Citrix: Download Citrix Infrastructure  Stencils for Visio 2013: https://citrix.sharefile.com/d/sbc3aa969abc4e5bb


VMware (courtesy of Veeam) : http://www.veeam.com/vmware-esx-stencils.html


Microsoft : http://gallery.technet.microsoft.com/System-Center-2012-R2-44552676


I also ran across a pretty extensive post @ Gilwood-cs.co.uk.  Be sure to check it out for a number of vendor specific stencils.


Enjoy pushing the Turbo Button on your Visio Diagrams!

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Monday, February 3, 2014

Citrix Provisioning Services & Cisco UCS Blades

By Jacques Bensimon:

I recently had to make a provisioned XenApp 6.5 vDisk boot on Cisco UCS B-Series blades outfitted with a Cisco VIC network interface card (probably the most common UCS configuration).  Not much information out there (actually none) about PVS & UCS, so I thought I’d share the couple of roadblocks I hit and their solutions:  (to be clear, I’m referring here to streaming vDisks directly to UCS hardware, not to some wussy VM-on-hypervisor-on-UCS embarrassment! [Politically Correct edit by ME :)] ;))

(1) The first issue was that my first blade refused to PXE boot with Provisioning Services --  after making contact with PVS and displaying the “vDisk found” message, it just sat there like a lox and went no further.  That turned out to be a firmware version issue requiring downgrading to a previous firmware release (which actually is the sort of thing that’s easy to do with UCS since the desired firmware package for a particular blade is specified as part of the blade’s “profile” in the UCS management console).  The initial (non-working) firmware release was 2.1(2a) and the release that resolved the PXE issue was the earlier 2.1(1b) which we happened to already have available in the UCS console.  My (unconfirmed) suspicion is that we could successfully have gone as high as 2.1(1f), the release immediately before  2.1(2a), because the latter’s release notes trumpet the implementation of “VIC PXE boot optimization”, which is probably what broke PXE as far as PVS is concerned.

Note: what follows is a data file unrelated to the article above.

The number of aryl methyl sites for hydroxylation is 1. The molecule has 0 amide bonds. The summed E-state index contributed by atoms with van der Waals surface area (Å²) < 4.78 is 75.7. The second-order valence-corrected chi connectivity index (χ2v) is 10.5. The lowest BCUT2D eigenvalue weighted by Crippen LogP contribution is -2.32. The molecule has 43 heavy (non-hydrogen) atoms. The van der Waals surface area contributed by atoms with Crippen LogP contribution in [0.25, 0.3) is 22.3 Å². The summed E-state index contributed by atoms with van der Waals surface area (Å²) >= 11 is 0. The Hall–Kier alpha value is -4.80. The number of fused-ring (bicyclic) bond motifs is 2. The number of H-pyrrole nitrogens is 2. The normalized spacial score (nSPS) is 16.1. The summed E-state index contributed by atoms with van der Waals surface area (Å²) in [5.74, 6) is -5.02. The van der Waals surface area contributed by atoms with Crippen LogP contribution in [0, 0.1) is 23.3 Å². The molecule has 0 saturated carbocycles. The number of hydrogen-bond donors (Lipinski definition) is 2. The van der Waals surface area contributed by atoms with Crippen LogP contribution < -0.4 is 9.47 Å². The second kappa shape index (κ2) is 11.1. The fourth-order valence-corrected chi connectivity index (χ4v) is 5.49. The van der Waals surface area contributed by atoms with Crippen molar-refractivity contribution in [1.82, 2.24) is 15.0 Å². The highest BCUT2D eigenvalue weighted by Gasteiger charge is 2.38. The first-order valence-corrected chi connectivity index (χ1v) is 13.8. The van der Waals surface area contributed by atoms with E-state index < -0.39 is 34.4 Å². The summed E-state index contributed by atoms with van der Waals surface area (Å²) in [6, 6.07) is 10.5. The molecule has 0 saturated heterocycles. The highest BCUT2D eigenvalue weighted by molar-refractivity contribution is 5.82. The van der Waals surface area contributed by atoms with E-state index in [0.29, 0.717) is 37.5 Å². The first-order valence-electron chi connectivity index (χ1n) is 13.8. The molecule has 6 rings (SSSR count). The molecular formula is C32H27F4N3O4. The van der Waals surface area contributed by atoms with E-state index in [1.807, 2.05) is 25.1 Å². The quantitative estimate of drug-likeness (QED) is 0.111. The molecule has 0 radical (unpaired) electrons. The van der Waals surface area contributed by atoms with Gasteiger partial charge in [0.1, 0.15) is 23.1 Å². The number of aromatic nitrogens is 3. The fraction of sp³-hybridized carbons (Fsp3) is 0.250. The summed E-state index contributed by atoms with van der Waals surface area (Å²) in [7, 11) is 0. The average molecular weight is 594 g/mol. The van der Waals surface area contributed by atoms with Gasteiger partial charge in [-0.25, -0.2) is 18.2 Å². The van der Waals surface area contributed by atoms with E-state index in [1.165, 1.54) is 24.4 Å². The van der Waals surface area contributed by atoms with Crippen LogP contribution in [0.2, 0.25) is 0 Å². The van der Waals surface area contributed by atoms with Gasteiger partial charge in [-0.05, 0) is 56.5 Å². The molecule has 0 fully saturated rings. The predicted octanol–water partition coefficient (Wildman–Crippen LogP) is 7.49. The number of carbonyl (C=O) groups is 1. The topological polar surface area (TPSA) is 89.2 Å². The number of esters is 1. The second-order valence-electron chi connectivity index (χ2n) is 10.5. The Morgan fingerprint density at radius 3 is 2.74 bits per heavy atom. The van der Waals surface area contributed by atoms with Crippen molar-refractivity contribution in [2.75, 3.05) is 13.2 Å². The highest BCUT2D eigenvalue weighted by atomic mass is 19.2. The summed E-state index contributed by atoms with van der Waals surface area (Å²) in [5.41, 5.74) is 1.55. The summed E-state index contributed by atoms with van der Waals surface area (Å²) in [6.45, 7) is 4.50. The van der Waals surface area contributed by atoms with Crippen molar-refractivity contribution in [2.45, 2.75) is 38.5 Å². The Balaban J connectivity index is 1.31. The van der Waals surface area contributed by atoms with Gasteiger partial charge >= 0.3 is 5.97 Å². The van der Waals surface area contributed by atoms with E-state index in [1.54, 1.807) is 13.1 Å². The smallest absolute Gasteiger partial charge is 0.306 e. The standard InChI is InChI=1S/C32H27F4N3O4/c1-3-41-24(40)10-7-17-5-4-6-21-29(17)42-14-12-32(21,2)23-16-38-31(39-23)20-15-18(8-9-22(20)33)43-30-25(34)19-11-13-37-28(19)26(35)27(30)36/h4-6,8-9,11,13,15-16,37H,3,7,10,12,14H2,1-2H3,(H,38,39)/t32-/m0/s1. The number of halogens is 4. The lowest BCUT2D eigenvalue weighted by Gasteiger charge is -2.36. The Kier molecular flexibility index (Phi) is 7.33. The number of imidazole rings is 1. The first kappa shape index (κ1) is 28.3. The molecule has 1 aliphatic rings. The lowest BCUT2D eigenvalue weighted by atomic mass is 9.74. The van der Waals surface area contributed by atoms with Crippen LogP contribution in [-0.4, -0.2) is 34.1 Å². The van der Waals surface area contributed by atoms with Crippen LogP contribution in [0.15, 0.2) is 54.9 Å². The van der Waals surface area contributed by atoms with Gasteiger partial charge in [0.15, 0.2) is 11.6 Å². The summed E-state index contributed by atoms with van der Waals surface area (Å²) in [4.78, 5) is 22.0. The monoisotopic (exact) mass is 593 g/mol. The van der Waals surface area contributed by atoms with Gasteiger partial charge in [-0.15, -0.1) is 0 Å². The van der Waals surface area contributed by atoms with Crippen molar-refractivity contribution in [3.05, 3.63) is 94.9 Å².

(2) Once the vDisk was successfully booting on that first UCS blade, the next issue was that it refused to boot on an identically configured second blade.  It would get through PXE, then through the scrolling Windows boot screen, but at the point at which the screen would normally go gray and the mouse pointer appear (indicating the switch to Windows drivers), it would instead blue screen with stop code 0x7B (INACCESSIBLE BOOT DEVICE).  That would normally suggest that the new blade’s NIC was somehow different than the original blade’s -- things like even minor PnP ID differences, such as a different revision code, or a different bus slot, would cause the NIC to be seen as different from the original and, since the new one doesn’t yet have a corresponding network connection (with its myriad bindings) registered in the image, the PVS target software has nothing to “latch on to” to continue the boot process.  Yet when I reviewed the two blades’ VICs in Device Manager (after booting the second blade from a local disk), I could see no difference in PnP ID, bus ID, slot ID or function ID, i.e. they were in fact identical.